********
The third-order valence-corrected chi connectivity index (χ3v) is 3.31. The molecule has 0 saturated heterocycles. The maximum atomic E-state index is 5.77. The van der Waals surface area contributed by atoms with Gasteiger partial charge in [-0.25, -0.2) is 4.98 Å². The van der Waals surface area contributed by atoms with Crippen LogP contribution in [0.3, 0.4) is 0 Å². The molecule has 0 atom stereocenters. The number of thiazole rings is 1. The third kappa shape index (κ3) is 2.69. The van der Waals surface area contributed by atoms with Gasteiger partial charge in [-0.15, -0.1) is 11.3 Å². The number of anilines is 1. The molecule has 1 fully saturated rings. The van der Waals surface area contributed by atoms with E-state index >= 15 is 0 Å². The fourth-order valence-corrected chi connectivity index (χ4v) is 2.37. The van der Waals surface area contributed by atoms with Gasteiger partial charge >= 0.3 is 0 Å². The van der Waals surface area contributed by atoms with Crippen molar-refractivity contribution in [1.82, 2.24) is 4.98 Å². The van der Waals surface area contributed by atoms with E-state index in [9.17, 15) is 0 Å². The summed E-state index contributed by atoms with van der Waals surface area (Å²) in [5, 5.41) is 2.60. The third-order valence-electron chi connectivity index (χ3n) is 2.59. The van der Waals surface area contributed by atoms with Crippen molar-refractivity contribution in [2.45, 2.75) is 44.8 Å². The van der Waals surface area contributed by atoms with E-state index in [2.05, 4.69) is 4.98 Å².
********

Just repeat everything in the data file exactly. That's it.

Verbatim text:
The third-order valence-corrected chi connectivity index (χ3v) is 3.31. The molecule has 0 saturated heterocycles. The maximum atomic E-state index is 5.77. The van der Waals surface area contributed by atoms with Gasteiger partial charge in [-0.25, -0.2) is 4.98 Å². The van der Waals surface area contributed by atoms with Crippen LogP contribution in [0.3, 0.4) is 0 Å². The molecule has 0 atom stereocenters. The number of thiazole rings is 1. The third kappa shape index (κ3) is 2.69. The van der Waals surface area contributed by atoms with Gasteiger partial charge in [-0.15, -0.1) is 11.3 Å². The number of anilines is 1. The molecule has 1 fully saturated rings. The van der Waals surface area contributed by atoms with E-state index >= 15 is 0 Å². The fourth-order valence-corrected chi connectivity index (χ4v) is 2.37. The van der Waals surface area contributed by atoms with Gasteiger partial charge >= 0.3 is 0 Å². The van der Waals surface area contributed by atoms with Crippen molar-refractivity contribution in [1.82, 2.24) is 4.98 Å². The van der Waals surface area contributed by atoms with E-state index in [9.17, 15) is 0 Å². The summed E-state index contributed by atoms with van der Waals surface area (Å²) in [5, 5.41) is 2.60. The third-order valence-electron chi connectivity index (χ3n) is 2.59. The van der Waals surface area contributed by atoms with Crippen molar-refractivity contribution in [2.45, 2.75) is 44.8 Å². The van der Waals surface area contributed by atoms with E-state index in [2.05, 4.69) is 4.98 Å².